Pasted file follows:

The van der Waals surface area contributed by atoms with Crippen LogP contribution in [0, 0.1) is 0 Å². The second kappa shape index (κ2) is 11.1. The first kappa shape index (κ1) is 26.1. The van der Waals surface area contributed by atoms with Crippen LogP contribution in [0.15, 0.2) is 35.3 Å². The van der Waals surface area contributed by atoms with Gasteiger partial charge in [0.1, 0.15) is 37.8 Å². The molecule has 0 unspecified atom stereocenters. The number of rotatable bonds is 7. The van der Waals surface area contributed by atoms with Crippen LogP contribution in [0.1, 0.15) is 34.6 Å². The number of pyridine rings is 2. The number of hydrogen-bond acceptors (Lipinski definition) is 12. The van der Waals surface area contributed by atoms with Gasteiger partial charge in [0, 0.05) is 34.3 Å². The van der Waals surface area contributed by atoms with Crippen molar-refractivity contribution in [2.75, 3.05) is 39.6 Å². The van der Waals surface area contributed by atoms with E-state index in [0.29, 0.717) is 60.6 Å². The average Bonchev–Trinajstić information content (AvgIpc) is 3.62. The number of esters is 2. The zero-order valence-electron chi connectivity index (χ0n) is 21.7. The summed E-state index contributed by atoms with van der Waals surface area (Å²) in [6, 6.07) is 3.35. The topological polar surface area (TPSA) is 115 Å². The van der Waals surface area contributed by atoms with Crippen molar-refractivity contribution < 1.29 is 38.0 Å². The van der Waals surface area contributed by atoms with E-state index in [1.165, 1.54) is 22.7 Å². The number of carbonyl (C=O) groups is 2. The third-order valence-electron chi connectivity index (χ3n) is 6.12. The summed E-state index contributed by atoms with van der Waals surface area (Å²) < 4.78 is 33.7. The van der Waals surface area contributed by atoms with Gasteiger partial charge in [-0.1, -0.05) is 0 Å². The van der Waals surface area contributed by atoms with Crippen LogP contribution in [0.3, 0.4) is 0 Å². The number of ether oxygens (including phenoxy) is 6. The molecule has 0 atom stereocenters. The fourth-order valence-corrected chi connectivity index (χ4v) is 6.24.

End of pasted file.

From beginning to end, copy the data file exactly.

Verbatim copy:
The van der Waals surface area contributed by atoms with Crippen LogP contribution in [0, 0.1) is 0 Å². The second kappa shape index (κ2) is 11.1. The first kappa shape index (κ1) is 26.1. The van der Waals surface area contributed by atoms with Crippen LogP contribution in [0.15, 0.2) is 35.3 Å². The van der Waals surface area contributed by atoms with Gasteiger partial charge in [0.1, 0.15) is 37.8 Å². The molecule has 0 unspecified atom stereocenters. The number of rotatable bonds is 7. The van der Waals surface area contributed by atoms with Crippen LogP contribution in [0.1, 0.15) is 34.6 Å². The number of pyridine rings is 2. The number of hydrogen-bond acceptors (Lipinski definition) is 12. The van der Waals surface area contributed by atoms with Gasteiger partial charge in [0, 0.05) is 34.3 Å². The van der Waals surface area contributed by atoms with Crippen molar-refractivity contribution in [2.75, 3.05) is 39.6 Å². The van der Waals surface area contributed by atoms with E-state index in [0.29, 0.717) is 60.6 Å². The average Bonchev–Trinajstić information content (AvgIpc) is 3.62. The number of esters is 2. The zero-order valence-electron chi connectivity index (χ0n) is 21.7. The summed E-state index contributed by atoms with van der Waals surface area (Å²) in [6, 6.07) is 3.35. The topological polar surface area (TPSA) is 115 Å². The van der Waals surface area contributed by atoms with Crippen molar-refractivity contribution < 1.29 is 38.0 Å². The van der Waals surface area contributed by atoms with E-state index in [1.165, 1.54) is 22.7 Å². The number of carbonyl (C=O) groups is 2. The third-order valence-electron chi connectivity index (χ3n) is 6.12. The summed E-state index contributed by atoms with van der Waals surface area (Å²) < 4.78 is 33.7. The van der Waals surface area contributed by atoms with Gasteiger partial charge in [-0.1, -0.05) is 0 Å². The van der Waals surface area contributed by atoms with Crippen LogP contribution in [0.3, 0.4) is 0 Å². The number of ether oxygens (including phenoxy) is 6. The molecule has 0 atom stereocenters. The fourth-order valence-corrected chi connectivity index (χ4v) is 6.24.